Monday, November 5, 2012

Patterns of Entry and Entry Deterrence

Here is a video that (unfortunately) I could not embed in my job market paper:


The blue crosses indicate locations of established casinos (existing casinos prior to March 2003), and the red dots indicate locations of entry plans that I observe (March 2003 - August 2012).  Apart from being a cool illustration of the graphing features of R, I think the video shows quite a bit about the pattern of entry in the casino industry over the last decade.

My paper is about how those incumbents at the blue crosses respond to entry plans at the red dots, and the extent to which preemptive investments by incumbents can deter entry.  Here's the abstract:
Using a novel data set on entry plans into the American casino industry, I find that incumbent firms respond to the threat of entry by expanding capacity, and that these strategic investments are effective in deterring actual entry. Specifically, a standard deviation increase in incumbent casino capacity leads to 47 percent more failed plans for entry, ceteris paribus. To quantify the benefit of entry deterrence using a stock market event study, I estimate that a failure of an entry plan increases the equity value of incumbent firms by 10.4 to 13.3 percentage points. Additionally, I find that incumbents that increase capacity during a rival’s planning stage retain a larger share of loyal customers. This finding suggests that strategic investments by incumbents can increase patron loyalty, which increases the likelihood that the entry attempt will be deterred. Apart from providing credible evidence on entry deterrence and its form, this paper provides new empirical evidence on how the capital structure of firms relates to economic activity. In particular, incumbents that are highly leveraged tend to expand capacity less in response to a entry plan by a potential entrant, which suggests that highly leveraged firms engage in less aggressive strategic behavior.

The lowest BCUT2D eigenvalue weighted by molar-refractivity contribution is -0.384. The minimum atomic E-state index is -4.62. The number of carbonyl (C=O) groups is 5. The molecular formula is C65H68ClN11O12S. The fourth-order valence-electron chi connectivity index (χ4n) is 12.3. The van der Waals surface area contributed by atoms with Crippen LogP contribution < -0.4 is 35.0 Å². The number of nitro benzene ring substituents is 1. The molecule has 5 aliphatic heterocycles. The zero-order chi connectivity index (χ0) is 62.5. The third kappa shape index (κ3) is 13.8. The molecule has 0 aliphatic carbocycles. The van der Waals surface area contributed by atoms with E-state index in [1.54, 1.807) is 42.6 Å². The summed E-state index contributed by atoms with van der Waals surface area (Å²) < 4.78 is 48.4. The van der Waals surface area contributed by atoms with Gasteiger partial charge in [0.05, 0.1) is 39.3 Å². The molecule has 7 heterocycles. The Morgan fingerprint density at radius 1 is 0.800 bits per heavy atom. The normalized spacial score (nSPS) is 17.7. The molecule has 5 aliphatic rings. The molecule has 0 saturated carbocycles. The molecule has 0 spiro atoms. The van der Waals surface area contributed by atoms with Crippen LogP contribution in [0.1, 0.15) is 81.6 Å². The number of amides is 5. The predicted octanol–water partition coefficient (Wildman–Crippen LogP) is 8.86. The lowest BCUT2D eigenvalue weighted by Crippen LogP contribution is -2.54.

For more on my research (including a pdf of this paper), check out my research page.

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